Camp had previously raised questions about Lerner’s communications with the FEC, where she used to work. Lerner, currently on leave from her position at the IRS, first disclosed and apologized for the agency’s singling out of Tea Party groups in May.
But Lerner also says that the division that oversees exempt organizations had already corrected many of the problems, a statement that Ways and Means says isn’t true.
In a statement, the IRS said that its interim chief, Danny Werfel, had made it a priority to get congressional investigators the information they needed, and that it continued to correct the problems identified in the May report from Treasury’s inspector general for tax administration.
“We support a complete review of these documents to fully understand the circumstances that led to these events,” the IRS statement said.
Lerner’s emails are the latest release in a controversy that has been increasingly shunted to the side in recent weeks, with the conflict in Syria and the latest round of fiscal fights taking up much of the attention on Capitol Hill.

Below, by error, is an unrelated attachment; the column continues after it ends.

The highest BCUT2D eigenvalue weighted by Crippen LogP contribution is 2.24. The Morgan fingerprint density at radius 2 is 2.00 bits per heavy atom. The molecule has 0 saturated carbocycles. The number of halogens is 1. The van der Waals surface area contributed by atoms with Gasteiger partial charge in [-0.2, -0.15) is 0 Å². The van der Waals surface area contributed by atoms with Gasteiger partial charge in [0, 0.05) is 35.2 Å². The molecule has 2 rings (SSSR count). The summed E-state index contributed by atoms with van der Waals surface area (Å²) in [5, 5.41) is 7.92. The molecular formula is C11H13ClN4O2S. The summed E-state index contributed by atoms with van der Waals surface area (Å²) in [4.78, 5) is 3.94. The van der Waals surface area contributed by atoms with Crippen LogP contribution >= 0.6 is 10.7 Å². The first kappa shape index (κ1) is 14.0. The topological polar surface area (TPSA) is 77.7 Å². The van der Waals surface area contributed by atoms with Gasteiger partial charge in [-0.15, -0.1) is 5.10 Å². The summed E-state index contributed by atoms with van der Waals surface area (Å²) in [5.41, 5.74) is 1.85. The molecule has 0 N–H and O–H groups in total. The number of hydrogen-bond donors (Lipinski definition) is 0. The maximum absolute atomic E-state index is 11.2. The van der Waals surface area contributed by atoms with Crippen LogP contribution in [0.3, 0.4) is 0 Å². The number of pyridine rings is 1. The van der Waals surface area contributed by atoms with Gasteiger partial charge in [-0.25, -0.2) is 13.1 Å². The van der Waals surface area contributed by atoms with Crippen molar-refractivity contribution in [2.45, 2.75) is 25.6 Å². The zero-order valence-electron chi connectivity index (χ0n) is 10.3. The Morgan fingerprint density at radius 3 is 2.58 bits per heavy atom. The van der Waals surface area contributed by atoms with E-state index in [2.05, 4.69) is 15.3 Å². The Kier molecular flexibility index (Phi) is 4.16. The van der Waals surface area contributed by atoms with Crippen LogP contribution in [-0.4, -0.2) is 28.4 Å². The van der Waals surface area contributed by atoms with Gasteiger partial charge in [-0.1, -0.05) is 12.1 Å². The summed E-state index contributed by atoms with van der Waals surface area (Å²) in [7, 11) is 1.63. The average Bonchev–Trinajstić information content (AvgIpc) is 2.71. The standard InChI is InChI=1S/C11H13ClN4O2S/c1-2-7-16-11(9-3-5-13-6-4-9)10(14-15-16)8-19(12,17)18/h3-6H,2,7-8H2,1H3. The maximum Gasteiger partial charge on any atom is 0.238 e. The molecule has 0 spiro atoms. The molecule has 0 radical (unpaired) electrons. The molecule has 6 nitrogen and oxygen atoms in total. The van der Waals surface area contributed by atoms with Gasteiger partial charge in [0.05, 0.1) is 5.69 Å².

But House Republicans insist that the investigation into the IRS is far from over, even as Democrats continue to stress that no evidence so far has shown White House involvement or political motivation behind the agency’s actions.
Democrats have also raised questions about the inspector general’s audit, and both parties have accused the other of releasing cherry-picked statements to score political points.
On Thursday, Rep. Sandy Levin (Mich.), the top Democrat on Ways and Means, said the latest emails merely confirmed that Lerner’s work was shoddy.
“Lois Lerner was incompetent in her management of the IRS tax-exempt division and unprofessional in her conduct – reasons why I immediately called for her to be relieved of her duties,” Levin told The Hill in a statement.
“Selective leaking by Republicans does not change the fact that tens of thousands of documents and dozens of interviews with IRS employees have revealed absolutely no evidence of political motivation, no evidence of outside influence and no evidence of White House involvement.”
In her email calling the Tea Party matter dangerous, Lerner adds that the cases could be high-profile, and an eventual court test of how the Citizens United case banning limits on corporate spending applies to tax-exempt groups.